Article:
Experts in Europe have predicted further quakes in the area, and were confirmed as accurate by further quakes along this fault line on the 28th March (8.7 on the Richter scale) and 8th June (6.3 on the Richter scale). Optimists will point out that it takes a large and very specific kind of quake under the sea to generate a tsunami. A quake above 9 on the Richter scale where the sea bed is raised by 15 meters or more. Unfortunately, the Sunda trench is a fault line that causes mostly vertical movements in the earth's crust, as one plate rises above another. Other fault lines, as you can see on the above image, such as the Sumatra fault (which runs parallel to the Sunda Trench fault) are lateral faults. That is they move in opposite direction and grate against each, not move above / beneath each other. So whatever magnitude of quake happens along the Sunda trench will almost certainly result in the sea bed being raised. And the fact is, the Sunda trench is a major fault line and well capable of producing 9+ Richter scale quakes.

Some may well say this page is not fair on the Balinese / Indonesians, as it is not something they are guilty of or can easily solve. But we believe the Indonesian Authorities should produce Earthquake, Volcano (Bali has 2 active ones) and Tsunami education information sheets for tourists. More stringent building codes would certainly help too. So in lieu of this, how can you avoid and / or protect yourself and earthquakes while on Bali?


First, find a strong structure such as a heavy table or doorway to protect yourself under. Do not run out into the street unless you have no choice, as you are more likely to be injured from falling glass and debris. Once the quake is over, immediately move to a safe area if you can to avoid the risk of gas leaks, further quakes, etc. Avoid beach areas or areas with weak soil, as strong quakes may turn these into quicksand. If you suspect the quake was out to sea and significant enough, try to make your way to higher land / inland to avoid any resultant tsunamis.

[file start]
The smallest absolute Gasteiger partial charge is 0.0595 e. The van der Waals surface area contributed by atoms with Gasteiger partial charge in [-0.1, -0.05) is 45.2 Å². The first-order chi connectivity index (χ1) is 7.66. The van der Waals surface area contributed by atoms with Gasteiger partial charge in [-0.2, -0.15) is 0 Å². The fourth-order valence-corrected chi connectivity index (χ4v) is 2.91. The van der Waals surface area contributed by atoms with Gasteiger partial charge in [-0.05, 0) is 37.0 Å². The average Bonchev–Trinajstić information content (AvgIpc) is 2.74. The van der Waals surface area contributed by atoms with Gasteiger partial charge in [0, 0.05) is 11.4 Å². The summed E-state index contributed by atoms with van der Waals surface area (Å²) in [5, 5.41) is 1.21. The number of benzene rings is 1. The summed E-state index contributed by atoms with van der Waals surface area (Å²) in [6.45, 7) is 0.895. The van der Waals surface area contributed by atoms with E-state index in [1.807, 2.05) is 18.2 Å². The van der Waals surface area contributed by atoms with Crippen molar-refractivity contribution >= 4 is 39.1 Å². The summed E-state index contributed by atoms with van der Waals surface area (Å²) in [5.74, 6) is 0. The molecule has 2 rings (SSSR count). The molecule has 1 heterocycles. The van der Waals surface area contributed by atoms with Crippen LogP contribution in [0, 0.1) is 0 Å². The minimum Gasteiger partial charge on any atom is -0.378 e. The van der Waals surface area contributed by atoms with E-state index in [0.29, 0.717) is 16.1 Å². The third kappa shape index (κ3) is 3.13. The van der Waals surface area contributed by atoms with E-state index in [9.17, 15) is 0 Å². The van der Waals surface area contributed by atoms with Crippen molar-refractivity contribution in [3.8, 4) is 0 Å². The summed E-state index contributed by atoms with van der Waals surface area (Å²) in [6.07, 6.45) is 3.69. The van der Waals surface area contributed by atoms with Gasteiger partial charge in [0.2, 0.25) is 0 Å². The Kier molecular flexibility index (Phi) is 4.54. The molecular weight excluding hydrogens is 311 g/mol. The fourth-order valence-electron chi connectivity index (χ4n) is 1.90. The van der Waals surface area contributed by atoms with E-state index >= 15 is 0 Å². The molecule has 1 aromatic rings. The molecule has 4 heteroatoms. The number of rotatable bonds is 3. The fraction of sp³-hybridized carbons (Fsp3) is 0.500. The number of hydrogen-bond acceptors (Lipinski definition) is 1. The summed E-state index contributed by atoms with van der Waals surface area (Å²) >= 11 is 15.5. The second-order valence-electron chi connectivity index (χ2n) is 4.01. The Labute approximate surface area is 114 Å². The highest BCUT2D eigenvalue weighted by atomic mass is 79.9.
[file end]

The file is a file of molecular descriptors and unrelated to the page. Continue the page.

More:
Tsunamis / Tidal Waves

To lessen your chances of being affected by a tsunami, stay at a hotel at least 50 meters (160 feet) above sea level or 3.2 kilometers (2 miles) inland from the beach. Or stay in a beach area sheltered by land mass from the potential wave source. Although these sheltered beach areas are likely to experience some flooding if the land mass is not that great; as what happened on Koh Phi Phi and Koh Phuket in Thailand, the sheltered side of the islands experienced some rising water). The main tourist areas in Bali most at risk are Jimbaran Bay, Kuta, Legian, Seminyak, Tanjung Benoa, Nusa Dua, Sanur and Candi Dasa. As they have low lying beach areas which directly face the Sunda trench.

If you believe a tsunami is imminent, chose whichever is the most available option;
a) Move as quickly as possible inland and / or to higher ground.
b) Get to the top of the tallest building you are able or climb the nearest tree.

Please do not become a victim or part of the problem. Read:
Bali Tourism (Should I go, where, and how do I avoid adding to the problem / putting myself / my family at risk in Bali?).